The center’s second floor is now watertight and secure, thanks to both windows and security bars being installed. We’ve also finished construction work on the centre's second and third floor bathrooms. This work has doubled the amount of usable space in the center and it's also doubled the amount of usable sanitation facilities.
With your help a rainwater harvesting system and pump have also been installed to provide the water supply.
The harvesting system can store over 650 gallons and we’ve helped train Buklod Tao in how to sterilise the contained water. This means families evacuated during typhoons can now receive safe drinking water without outside help being necessary.
Thanks to you we’ve also added additional cooking facilities at the center. This is already allowing Buklod Tao’s “Community Kitchen” to provide even more hot meals to evacuees during typhoons.
Outside of typhoons one of the community development projects based at the center involves teaching vegetable gardening to families. This provides families with better nutrition and more food security.
It’s a great project so we’ve recently supported its growth through the construction of a greenhouse at the center for seedlings.
This greenhouse, and all the other recent work at the center, was only possible because of your kind and generous donations. Because of your gifts Buklod Tao will be able to help their own community even more in 2015. Thanks so much for your support!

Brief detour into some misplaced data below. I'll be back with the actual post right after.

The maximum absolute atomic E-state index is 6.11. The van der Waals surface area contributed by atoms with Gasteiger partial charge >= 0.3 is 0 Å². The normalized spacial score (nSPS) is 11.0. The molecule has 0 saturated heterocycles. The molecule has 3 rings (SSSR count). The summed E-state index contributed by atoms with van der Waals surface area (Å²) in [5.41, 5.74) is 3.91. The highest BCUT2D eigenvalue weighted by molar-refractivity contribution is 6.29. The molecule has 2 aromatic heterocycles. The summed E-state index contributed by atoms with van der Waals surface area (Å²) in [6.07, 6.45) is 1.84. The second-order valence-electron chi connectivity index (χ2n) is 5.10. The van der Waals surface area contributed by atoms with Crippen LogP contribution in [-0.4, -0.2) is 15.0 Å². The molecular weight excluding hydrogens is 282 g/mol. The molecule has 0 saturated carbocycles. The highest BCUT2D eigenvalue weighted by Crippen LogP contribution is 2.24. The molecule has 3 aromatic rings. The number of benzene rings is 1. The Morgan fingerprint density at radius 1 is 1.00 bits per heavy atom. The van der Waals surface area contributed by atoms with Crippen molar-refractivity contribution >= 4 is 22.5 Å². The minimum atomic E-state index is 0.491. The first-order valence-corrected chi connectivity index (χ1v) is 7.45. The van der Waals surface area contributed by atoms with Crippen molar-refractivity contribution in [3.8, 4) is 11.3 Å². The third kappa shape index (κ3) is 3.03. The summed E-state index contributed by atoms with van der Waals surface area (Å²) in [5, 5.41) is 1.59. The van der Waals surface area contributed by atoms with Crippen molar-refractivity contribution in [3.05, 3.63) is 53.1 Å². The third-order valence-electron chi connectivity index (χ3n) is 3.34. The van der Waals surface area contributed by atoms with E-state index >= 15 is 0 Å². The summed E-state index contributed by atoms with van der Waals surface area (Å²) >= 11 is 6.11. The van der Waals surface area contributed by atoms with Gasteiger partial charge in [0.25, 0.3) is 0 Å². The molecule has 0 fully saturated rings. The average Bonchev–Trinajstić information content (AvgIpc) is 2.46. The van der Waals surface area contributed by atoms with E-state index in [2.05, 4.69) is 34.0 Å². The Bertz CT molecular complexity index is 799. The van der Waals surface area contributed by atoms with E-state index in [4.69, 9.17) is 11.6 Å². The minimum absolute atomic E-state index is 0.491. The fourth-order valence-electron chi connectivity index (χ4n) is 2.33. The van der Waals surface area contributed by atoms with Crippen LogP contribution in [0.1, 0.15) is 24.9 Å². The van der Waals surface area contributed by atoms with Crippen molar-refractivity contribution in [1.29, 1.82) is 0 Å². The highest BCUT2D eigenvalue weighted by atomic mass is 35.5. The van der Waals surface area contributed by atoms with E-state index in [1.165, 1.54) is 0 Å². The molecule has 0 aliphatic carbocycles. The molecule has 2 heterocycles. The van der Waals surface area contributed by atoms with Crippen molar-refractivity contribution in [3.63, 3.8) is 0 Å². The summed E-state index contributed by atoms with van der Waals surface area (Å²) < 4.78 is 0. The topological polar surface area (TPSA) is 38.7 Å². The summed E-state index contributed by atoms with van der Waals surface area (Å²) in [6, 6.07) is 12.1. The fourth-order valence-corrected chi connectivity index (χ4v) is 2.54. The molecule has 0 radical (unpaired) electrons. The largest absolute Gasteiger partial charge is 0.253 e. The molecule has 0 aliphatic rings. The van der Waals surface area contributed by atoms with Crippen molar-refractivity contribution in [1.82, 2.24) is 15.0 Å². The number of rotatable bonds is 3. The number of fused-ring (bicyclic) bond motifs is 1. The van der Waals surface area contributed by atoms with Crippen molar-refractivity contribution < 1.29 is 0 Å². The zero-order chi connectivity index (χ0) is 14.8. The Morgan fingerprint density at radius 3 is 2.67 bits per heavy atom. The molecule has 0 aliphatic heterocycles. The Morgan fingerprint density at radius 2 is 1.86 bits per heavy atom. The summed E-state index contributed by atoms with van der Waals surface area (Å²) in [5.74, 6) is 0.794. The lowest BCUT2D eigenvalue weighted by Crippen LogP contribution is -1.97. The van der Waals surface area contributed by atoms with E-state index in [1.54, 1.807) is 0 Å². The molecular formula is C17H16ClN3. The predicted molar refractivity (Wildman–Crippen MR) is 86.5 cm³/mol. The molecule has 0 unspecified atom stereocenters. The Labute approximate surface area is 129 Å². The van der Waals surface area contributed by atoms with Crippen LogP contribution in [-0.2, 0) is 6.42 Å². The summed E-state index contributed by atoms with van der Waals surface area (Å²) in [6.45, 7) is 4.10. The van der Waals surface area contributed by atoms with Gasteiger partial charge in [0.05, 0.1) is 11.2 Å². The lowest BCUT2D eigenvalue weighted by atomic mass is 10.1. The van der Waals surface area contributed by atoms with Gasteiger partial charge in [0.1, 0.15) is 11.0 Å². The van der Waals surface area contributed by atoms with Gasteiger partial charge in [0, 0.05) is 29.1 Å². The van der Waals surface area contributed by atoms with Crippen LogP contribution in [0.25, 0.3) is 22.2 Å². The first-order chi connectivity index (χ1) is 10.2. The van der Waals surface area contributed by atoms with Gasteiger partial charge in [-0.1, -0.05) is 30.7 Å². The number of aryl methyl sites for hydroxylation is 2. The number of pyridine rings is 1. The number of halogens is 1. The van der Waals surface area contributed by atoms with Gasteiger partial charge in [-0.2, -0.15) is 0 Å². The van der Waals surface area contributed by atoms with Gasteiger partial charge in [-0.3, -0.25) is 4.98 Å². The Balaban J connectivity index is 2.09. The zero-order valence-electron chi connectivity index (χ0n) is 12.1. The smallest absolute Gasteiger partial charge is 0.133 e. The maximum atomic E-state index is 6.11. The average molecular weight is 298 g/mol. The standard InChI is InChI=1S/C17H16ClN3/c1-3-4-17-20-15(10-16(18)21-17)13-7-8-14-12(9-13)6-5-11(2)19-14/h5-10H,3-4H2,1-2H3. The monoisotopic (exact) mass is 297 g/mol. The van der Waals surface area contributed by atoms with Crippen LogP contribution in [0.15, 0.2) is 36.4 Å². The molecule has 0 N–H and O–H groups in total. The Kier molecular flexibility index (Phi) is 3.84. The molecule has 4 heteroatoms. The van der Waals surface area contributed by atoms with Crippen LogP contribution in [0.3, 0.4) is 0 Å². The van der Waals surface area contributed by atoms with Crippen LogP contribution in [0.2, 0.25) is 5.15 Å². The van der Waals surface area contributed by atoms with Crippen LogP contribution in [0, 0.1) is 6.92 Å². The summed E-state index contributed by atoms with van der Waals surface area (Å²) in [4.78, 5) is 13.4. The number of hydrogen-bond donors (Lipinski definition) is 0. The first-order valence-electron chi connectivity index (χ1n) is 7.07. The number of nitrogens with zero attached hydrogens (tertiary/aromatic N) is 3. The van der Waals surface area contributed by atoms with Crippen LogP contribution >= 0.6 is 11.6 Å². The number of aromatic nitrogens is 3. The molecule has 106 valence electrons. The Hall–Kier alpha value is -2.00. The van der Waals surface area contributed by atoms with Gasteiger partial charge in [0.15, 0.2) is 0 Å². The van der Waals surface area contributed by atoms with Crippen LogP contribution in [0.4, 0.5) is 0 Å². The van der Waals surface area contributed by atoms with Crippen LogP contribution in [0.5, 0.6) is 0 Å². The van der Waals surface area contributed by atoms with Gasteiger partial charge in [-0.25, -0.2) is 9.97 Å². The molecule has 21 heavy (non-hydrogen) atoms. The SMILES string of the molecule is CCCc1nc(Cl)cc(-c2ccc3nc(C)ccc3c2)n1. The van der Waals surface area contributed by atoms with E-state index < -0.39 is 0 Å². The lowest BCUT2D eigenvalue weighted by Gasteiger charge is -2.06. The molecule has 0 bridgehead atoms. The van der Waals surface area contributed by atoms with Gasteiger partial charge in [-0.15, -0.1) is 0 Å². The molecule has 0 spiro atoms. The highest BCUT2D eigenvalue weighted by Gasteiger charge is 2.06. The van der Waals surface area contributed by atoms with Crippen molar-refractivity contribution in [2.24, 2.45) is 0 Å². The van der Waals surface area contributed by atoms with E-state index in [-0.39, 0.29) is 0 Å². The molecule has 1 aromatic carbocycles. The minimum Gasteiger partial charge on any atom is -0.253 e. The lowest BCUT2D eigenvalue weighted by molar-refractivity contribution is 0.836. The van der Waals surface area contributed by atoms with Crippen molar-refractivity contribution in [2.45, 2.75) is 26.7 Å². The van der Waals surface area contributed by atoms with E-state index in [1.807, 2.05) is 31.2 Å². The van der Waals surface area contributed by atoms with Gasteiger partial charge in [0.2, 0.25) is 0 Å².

As always, if you ever have any questions about how we’re using your donations, please don’t hesitate to email Andy@IDVolunteers.org. I would be delighted to hear from you.
On September 19, 2014, Tropical Storm Fung-Wong (known locally as Mario) struck the Philippine island of Luzon. Heavy rain caused flooding in many areas, including across Metro Manila, and almost 130,000 people were forced from their homes.
In Barangay Banaba, just outside of Manila, around 1,500 people were evacuated as nearby rivers burst their banks.
Evacuation is always a hard thing to endure. It’s scary and cold. People worry about their family and friends, and evacuees often have to leave their homes with nothing but the clothes on their backs.
But, thanks to your generosity, we were able to work with our local partner, Buklod Tao, to activate their “community kitchen”. Cauldron’s of hot food were soon being prepared and these were sent to evacuation centers all around Banaba.
Thanks to you, this “mobile” kitchen served hot, healthy meals to over 1,000 evacuees during tropical storm Mario. These meals helped keep people healthy and provided comfort during difficult times.
Some of those who received hot meals were 74 year old Antonio and his grandchildren. Antonio had this to say about the help he received:
“This community kitchen and food distribution is awesome; a big help to us who were given a bowl of sotanghon (noodles with cabbage) because we really lack means in food provision. I am very thankful and happy too because there are people like you who extend cooked food assistance to us."
Without your donations, we wouldn’t have been there to make sure families like Antonio’s had a hot meal in their time of need. So, thank you so much!
As always, if you ever have any queries about how we’re using your donations, please don’t hesitate to email Emma@IDVolunteers.org. I would be delighted to hear from you.